Last 5 posts by Sophie


  1. Anonymous

    Sophie, very well written. You did not mention who will take care of the child. It looks to me you are ready for primetime, most peopleare with a 2 year old. It depends on who takes care of the child. If it is a critical in law who tries to become the childs mom then hold back. It will create more issues. Also, forget about the eco crisis unless your husband has lost his job. Its economic sacrifice if you stay at home, and you can keep networking and look for opportunities should you be without any income. Realize in your mind that you are going back because you want to not because of the crisis and you will be happier.

  2. Khushi

    Sophie, Go back with all your heart. Two is a great age to go back. And on being a bad mommy – I left my job when my son was two. Before I left my job, by age 2 he had learnt to clean up his dishes, put them in the sink after throwing the food in the trash, blow his nose on a tissue, nearly start reading and many such accomplishments – NONE OF THESE WERE FROM ME – but from his caregivers!! Once he started staying home, all these ‘manners’ etc all went downhill much to my chagrin. So anonymous is right on caregivers.

  3. Tana

    Sophie, I find your predicament really poignant – it must be so terribly difficult to find the right balance. I will, however, offer very simple advice – ask yourself what brings the HIGHEST and BEST out of YOU (Not your child, not your job, not your husband…) And by “best” I don’t mean success or fame or money … I mean your highest self: peaceful, reconciled, content, joyous. This might change from time to time. If you follow this, all the rest will fall into place. With much love.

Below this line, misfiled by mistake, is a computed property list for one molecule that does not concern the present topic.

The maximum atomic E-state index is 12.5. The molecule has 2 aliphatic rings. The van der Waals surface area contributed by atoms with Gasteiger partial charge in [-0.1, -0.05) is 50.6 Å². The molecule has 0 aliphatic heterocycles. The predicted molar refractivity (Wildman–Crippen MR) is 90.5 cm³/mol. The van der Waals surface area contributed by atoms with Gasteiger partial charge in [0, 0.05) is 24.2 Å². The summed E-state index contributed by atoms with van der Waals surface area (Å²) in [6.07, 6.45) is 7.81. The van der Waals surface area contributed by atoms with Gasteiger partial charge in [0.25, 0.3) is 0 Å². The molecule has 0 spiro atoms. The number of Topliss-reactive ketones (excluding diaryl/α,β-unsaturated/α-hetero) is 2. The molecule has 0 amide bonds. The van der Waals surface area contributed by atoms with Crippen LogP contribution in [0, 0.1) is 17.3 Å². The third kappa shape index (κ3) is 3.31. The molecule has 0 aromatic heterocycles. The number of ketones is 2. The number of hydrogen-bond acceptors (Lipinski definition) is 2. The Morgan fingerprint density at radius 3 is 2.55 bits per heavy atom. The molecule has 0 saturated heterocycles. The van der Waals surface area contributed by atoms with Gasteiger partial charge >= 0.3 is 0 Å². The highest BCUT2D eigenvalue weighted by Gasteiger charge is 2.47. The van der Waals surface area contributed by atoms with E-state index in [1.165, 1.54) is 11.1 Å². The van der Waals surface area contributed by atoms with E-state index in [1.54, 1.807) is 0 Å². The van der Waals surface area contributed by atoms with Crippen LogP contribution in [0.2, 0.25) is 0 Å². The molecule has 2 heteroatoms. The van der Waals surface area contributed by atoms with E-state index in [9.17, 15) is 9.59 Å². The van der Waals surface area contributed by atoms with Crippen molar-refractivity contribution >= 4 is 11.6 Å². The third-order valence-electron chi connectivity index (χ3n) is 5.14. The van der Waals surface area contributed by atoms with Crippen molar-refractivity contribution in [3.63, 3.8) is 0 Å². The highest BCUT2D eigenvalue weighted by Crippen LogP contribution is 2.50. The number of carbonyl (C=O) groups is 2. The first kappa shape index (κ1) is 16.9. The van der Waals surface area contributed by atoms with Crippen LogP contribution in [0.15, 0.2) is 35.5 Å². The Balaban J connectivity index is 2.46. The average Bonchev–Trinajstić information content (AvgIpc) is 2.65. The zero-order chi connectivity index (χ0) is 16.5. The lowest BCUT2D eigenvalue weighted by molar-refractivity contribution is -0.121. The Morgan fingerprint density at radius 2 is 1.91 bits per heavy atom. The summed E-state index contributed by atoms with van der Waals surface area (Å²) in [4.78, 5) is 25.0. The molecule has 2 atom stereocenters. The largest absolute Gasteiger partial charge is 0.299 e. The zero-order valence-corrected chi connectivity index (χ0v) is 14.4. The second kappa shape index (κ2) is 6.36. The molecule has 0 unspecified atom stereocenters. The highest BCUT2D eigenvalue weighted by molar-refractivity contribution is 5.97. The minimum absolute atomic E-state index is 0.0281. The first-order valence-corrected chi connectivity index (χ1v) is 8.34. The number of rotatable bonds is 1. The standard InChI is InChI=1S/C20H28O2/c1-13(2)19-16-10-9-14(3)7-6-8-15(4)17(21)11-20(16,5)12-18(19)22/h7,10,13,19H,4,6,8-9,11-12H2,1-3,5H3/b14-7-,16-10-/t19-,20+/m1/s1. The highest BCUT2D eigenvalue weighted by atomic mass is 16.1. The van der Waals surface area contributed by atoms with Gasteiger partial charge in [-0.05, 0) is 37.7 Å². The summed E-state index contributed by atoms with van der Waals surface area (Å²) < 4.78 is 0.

4. Sophie

    Anonymous- Thanks! Yes, the primary caregiver is me (in-laws live in a separate city). I have a reliable full-day ‘help’ to take care of my daughter.

    Khushi – comforting to know the ‘babe’ is quickly forgetting his ‘big boy’ ways. Kids relax with their parents I guess 🙂

    Tana – You have added an entirely unique & refreshing dimension to my thought process. Thanks you! I will pursue this line of exploration…about what scenario makes me feel the ‘best’

  5. Anonymous

    Sophie, Tiyash pointed me to you. I feel you. I recently went back to work full time after a hiatus of 5 years during which a significant part of my time was spent being a full time mom. I am also the founder of a Music Academy which keeps me fairly busy on Weekends. Yes, for a while I did feel guilty especially on those tearful rides back home from school, when my little one would ask me why I had not come to his music performance or why do I have to go to work everyday instead of staying home with him and playing his favorite board games. Well I can only speak from experience, I found that a few things really helped me cope with my feelings of guilt and a very real temptation to quit and go back to being a stay at home mom.

    1) A very supportive and understanding husband who helps with the kid and steps in for me.

    2) A quick realization that I cannot be everywhere at the same time nor can I be a Mom, Wife or Manager at the same time and hence accept and be content with not being “SUPER MOM”.

    3) Outsource everything on earth that can possibly be outsourced. So all my spare time is dedicated to my family.

  6. Anonymous

    …to continue my train of thought before I accidentally hit the “Post My Comment” button, my fourth suggestion would be when you accept an offer, especially a demanding one, set yours and the company’s expectations very early on in the job. I know it is very difficult to find the perfect balance between work and family. Does such a balance even exist or is it that we find a way of prioritizing our lives within our individual comfort zones.
    All the best to you Sophie and don’t worry because the economy will eventually stabilize.